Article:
Author of Debunked Stem-Cell Papers Apologizes

Disgraced South Korean scientist Hwang Woo-suk Thursday apologized for publishing two fraudulent papers on embryonic stem-cell research. In an emotional news conference in Seoul, he accepted full responsibility, but repeated earlier claims that he had been deceived by junior scientists. Renee Montagne talks to reporter Jon Herskovitz.

Copyright © 2006 NPR. For personal, noncommercial use only. See Terms of Use. For other uses, prior permission required.

RENEE MONTAGNE, host:

Disgraced South Korean scientist Hwang Woo-Suk today apologized for publishing two fraudulent papers on embryonic stem research, but he repeated earlier claims that he had been deceived by junior scientists. In an emotional news conference in Seoul, he accepted full responsibility and asked the people of South Korea for forgiveness. Reporter Jon Herskovitz was at the news conference. He joins me now.

Hello.

JON HERSKOVITZ reporting:

Hi. Good morning.

MONTAGNE: Did Hwang offer any further explanation for the fabricated data?

HERSKOVITZ: He took responsibility for the data coming out that ended up being produced by his team. But he also tried to shift blame for the fabrication to junior researchers who are associated with the hospital that provided human ova for his testing. He thinks that there may have been a conspiracy out to discredit him, and he's pointing the finger at these researchers in this hospital.

MONTAGNE: What was his explanation why they would have conspired against him?

HERSKOVITZ: There are many reasons. One could be jealousy. Others could be that some people in South Korea weren't happy with this university being so far advanced. There may be conspiracy theories going around, but I think he's looking at mostly jealousy from his fellow team members and specifically from this hospital.

MONTAGNE: Is there a possibility of criminal prosecution? Did he break any laws there in South Korea?

HERSKOVITZ: Yes. Prosecutors have started a criminal probe into Dr. Hwang for misappropriation of state funds. His lab received well over $10 million, perhaps $20 million, in state funding for its research. And also, he received other perks from the state. In addition, the prosecutors are looking into Hwang's allegations of the conspiracy, so the prosecutors have many things that they're looking at. But these are the two main things, the criminal probe against Hwang and Hwang's accusations that someone was out to get him.

MONTAGNE: Well, as this has, you know, sort of shaken down, is there any part of his research on human cloning that was legitimate?

HERSKOVITZ: Most of it has been proven to be fabricated. In the final report produced on Tuesday by Seoul National University, they did indicate that Hwang was on to something with the creation of human blastocytes, early embryos, but what he had done had been quite unstable. They said that there was a very minor success, but almost all of the data, all of his main claims, were based on fabricated data.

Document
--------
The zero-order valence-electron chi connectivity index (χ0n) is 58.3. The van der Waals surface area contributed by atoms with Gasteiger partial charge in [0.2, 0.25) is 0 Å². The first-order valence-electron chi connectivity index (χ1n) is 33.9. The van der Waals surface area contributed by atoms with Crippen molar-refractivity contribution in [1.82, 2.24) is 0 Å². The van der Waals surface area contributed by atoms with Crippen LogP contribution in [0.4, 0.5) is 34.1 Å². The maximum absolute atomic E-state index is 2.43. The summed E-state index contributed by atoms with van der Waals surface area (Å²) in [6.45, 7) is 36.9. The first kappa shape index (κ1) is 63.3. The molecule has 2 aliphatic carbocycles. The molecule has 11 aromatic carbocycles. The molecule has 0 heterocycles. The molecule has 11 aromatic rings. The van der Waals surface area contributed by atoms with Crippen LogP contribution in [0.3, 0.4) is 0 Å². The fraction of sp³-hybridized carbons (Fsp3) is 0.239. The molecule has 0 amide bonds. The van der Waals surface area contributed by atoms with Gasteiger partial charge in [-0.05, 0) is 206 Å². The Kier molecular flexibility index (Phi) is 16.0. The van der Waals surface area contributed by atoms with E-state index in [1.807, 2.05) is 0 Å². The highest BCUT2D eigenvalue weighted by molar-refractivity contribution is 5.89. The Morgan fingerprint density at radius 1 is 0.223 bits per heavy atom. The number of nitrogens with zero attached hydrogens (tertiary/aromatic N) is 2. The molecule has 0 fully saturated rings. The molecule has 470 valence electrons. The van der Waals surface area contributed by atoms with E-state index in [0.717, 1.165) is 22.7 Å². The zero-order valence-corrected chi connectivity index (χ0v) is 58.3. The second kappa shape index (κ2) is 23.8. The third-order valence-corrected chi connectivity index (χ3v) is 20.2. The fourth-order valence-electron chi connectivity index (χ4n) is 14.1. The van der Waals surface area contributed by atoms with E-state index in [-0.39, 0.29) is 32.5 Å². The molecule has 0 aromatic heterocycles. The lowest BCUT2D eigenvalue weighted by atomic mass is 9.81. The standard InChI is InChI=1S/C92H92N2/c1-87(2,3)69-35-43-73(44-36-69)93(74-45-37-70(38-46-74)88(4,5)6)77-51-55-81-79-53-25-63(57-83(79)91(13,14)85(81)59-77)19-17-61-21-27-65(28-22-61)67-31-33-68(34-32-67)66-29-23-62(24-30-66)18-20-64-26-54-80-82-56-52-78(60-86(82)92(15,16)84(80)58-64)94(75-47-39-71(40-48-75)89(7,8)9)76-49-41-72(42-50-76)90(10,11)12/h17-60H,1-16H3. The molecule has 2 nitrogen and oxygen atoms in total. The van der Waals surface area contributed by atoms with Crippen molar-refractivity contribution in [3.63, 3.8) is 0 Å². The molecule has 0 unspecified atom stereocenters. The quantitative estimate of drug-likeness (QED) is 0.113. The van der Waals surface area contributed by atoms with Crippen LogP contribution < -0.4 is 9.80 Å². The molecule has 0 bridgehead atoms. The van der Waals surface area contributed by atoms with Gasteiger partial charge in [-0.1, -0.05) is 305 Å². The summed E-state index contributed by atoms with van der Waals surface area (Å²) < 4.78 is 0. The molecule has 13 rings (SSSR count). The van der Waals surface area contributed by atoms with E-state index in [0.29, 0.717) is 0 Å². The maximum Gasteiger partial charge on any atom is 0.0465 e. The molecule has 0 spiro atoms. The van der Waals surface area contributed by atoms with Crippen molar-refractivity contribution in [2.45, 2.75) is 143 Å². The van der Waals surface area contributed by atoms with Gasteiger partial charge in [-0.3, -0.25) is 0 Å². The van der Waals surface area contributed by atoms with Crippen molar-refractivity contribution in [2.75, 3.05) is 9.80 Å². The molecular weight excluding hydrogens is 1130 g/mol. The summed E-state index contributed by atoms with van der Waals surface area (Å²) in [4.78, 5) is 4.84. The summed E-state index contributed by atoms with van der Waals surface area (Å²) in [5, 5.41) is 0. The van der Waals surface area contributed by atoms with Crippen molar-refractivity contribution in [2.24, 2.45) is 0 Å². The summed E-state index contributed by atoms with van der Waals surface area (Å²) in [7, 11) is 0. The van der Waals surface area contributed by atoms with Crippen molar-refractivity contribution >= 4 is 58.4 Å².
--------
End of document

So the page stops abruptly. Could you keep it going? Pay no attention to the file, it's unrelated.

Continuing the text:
MONTAGNE: So for this scientist that we've suddenly come to know based on this work and then this scandal, is his career over? What happens to him now?

HERSKOVITZ: Well, he said that today he's going to do his best to fade into the sunset. But there's still quite a number of people here who support him, and he is one of the world's best scientists when it comes to cloning of animals. His team cloned the first dog, considered very difficult to do because of the reproductive cycles. He's cloned other animals, as well. Human cloning is something that he has not been able to do. The embryonic stem cell research has also proved difficult, elusive for him. But he does have some accomplishments.

MONTAGNE: Thanks very much for joining us.

HERSKOVITZ: Thank you.

MONTAGNE: Reporter Jon Herskovitz in Seoul, South Korea.

This is NPR News.

Copyright © 2006 NPR. All rights reserved. No quotes from the materials contained herein may be used in any media without attribution to NPR. This transcript is provided for personal, noncommercial use only, pursuant to our Terms of Use. Any other use requires NPR's prior permission. Visit our permissions page for further information.

NPR transcripts are created on a rush deadline by a contractor for NPR, and accuracy and availability may vary. This text may not be in its final form and may be updated or revised in the future. Please be aware that the authoritative record of NPR's programming is the audio.

Comments

 

Please keep your community civil. All comments must follow the NPR.org Community rules and terms of use, and will be moderated prior to posting. NPR reserves the right to use the comments we receive, in whole or in part, and to use the commenter's name and location, in any medium. See also the Terms of Use, Privacy Policy and Community FAQ.